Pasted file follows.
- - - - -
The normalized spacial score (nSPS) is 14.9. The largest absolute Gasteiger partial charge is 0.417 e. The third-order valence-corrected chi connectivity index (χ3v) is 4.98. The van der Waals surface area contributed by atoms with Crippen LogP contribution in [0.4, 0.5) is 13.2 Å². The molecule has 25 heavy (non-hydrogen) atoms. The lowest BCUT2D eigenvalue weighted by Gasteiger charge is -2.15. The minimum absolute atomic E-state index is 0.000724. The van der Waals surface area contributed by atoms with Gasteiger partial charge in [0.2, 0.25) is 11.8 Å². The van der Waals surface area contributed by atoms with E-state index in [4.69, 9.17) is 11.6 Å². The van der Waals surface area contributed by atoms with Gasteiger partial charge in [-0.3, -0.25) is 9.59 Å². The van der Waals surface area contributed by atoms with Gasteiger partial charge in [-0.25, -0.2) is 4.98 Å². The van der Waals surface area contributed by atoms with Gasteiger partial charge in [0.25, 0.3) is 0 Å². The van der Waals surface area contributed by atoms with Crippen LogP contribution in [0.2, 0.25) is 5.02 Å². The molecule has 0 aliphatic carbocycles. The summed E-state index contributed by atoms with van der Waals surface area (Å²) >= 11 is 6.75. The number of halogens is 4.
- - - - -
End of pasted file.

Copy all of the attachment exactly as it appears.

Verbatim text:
The normalized spacial score (nSPS) is 14.9. The largest absolute Gasteiger partial charge is 0.417 e. The third-order valence-corrected chi connectivity index (χ3v) is 4.98. The van der Waals surface area contributed by atoms with Crippen LogP contribution in [0.4, 0.5) is 13.2 Å². The molecule has 25 heavy (non-hydrogen) atoms. The lowest BCUT2D eigenvalue weighted by Gasteiger charge is -2.15. The minimum absolute atomic E-state index is 0.000724. The van der Waals surface area contributed by atoms with Gasteiger partial charge in [0.2, 0.25) is 11.8 Å². The van der Waals surface area contributed by atoms with E-state index in [4.69, 9.17) is 11.6 Å². The van der Waals surface area contributed by atoms with Gasteiger partial charge in [-0.3, -0.25) is 9.59 Å². The van der Waals surface area contributed by atoms with Gasteiger partial charge in [-0.25, -0.2) is 4.98 Å². The van der Waals surface area contributed by atoms with Gasteiger partial charge in [0.25, 0.3) is 0 Å². The van der Waals surface area contributed by atoms with Crippen LogP contribution in [0.2, 0.25) is 5.02 Å². The molecule has 0 aliphatic carbocycles. The summed E-state index contributed by atoms with van der Waals surface area (Å²) >= 11 is 6.75. The number of halogens is 4.